Every country wants to qualify for a Fifa World Cup but that desire and expectation is seldom backed with the infrastructure and resources needed.

St Lucia may be a small nation but with a big heart and passion for football. In the past, they have produced players like Stuart Charles-Fevrier (now a top coach), Earl Jean, Titus Elva, Elijah Joseph, and Zaine Pierre, who have made a mark in the region.

The clubs in St Lucia are all totally community-based, and it is very rare that players cross borders to represent another district. So in the sight of the villagers, a decent player is seen as a mega star; but a lot of those players find it difficult to adjust to the needs of international football.

There remains a level of insularity when guys are not selected or omitted; and with our introduction of players born overseas, it adds to the challenge.

We literally preach the ‘One Lucia’ concept and St Lucia for Lucians home and abroad. Even in other sports, we are asking the whole country and football to support the national teams in other sporting disciplines when they are playing.

Wired868: What do you enjoy the most about your post?

Latchoo: Witnessing the growth of the environment and players I worked with for the last 44 months. Despite the amateur setting and two major natural disasters (Maria in 2017, Covid in 2020), I am still able to see and speak about the progress of the players’ abilities and their attitude towards training.

The image of the national team has improved a lot. They are a great bunch of players and I wish I had all of them in a professional team somewhere, so we could maximise their potential. I guess that is every coach’s dream.

The Dominican people are wonderful people and very resilient and welcoming, which makes it easy to understand why tourism accounted for almost 50% of their GDP before Hurricane Maria. I fell in love with the people of Dominica and will remain here until God is ready for me to move elsewhere.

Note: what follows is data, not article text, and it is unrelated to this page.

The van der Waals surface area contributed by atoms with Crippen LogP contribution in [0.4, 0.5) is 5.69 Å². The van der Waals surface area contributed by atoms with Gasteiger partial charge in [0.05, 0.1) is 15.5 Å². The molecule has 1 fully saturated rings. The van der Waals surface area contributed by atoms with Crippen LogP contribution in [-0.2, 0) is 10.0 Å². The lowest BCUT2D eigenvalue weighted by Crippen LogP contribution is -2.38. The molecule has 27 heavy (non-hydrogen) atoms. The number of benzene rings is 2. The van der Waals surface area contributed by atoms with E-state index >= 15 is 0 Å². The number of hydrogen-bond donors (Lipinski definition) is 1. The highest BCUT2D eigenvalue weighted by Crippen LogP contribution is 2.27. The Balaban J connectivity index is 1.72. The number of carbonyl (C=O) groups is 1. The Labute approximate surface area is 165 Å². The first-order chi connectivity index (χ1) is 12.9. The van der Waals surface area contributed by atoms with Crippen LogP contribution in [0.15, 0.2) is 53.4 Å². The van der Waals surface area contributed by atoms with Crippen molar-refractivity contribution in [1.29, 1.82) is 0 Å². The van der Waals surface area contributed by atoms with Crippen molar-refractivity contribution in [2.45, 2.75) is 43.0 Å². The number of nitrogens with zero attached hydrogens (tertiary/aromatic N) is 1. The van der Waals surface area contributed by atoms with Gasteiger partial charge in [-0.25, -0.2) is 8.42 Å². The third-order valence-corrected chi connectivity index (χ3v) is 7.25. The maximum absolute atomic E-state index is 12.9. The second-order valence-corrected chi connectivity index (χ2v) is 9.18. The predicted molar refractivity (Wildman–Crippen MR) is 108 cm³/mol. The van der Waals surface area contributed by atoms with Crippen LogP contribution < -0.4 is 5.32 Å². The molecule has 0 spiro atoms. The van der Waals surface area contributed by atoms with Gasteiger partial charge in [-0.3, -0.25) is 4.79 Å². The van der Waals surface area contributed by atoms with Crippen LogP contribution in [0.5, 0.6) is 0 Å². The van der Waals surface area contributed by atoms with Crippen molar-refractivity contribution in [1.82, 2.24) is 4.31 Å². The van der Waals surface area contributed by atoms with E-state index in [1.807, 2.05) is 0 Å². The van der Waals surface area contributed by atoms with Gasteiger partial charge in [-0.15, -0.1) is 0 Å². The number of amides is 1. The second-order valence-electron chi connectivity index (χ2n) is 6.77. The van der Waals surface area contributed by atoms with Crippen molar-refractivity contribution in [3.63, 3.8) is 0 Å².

While the growth here may seem to be slow and incremental, the changes are also permanent and adaptive. And this would be understandable as the DFA, for the first time, would have had a lot of staff being employed full time in the last four years: like the technical director, women’s coordinator, youth director, general secretary and national men’s coach. So they are still in the developmental stages of progress.

I am glad God was able to make me a part of this process and allowed me to work with great people, especially my president, Glen Etienne who has supported me a lot.

In our last Concacaf Nations League second tier game versus St Vincent and the Grenadines, our 17-year-old striker, Audel Laville, scored the winning goal. It was a great moment for the future of Dominica football.

Shabazz: I enjoy the challenge on going into another Caribbean country and helping to elevate the program, as we did in Guyana. In 2005 when I went to Guyana, people laughed at the Guyanese on and off the field. Now on the field, Trinidad and Tobago cannot beat Guyana; and off the field, due to oil, Trini businessmen are flocking to Guyana.

So its a similar purpose in St Lucia, which is to utilise football as a vehicle to develop our people.

The adrenalin flow you get from the tension when a whole nation is looking to your team (staff and players) for a result is addictive. The thrill in winning, the disappointment in losing and having to pick yourself up, your team and a country and provide renewed hope, is an eventful and very fulfilling  journey.

Wired868: What is your ambition in your current job and beyond?

Latchoo: The long term ambition, like all coaches, would be to qualify the team to a World Cup, whereas the short to medium term goals would be to win the Windward Island Football Association Tournament (we were 2nd in 2017 and 3rd in 2019); re-qualify for the second tier in the Concacaf Nations League and qualify for the Concacaf Gold Cup.

The passport law here does not allow for second generation (grand children) players born and living outside of Dominica to easily receive their passport through descent. Only first generation Dominicans can do so. Thus I am in the process of helping the local coaches improve the level of the league for 2021, and I continue to seek opportunities to ‘export’ players to professional leagues.

Importantly, I will continue to the grow the game in Dominica to the best of my ability. I would like to help Caribbean football grow, so that the talent we have in the Caribbean can match up to any ‘powerhouse’ team. This is what working in the Caribbean as a young coach means to me.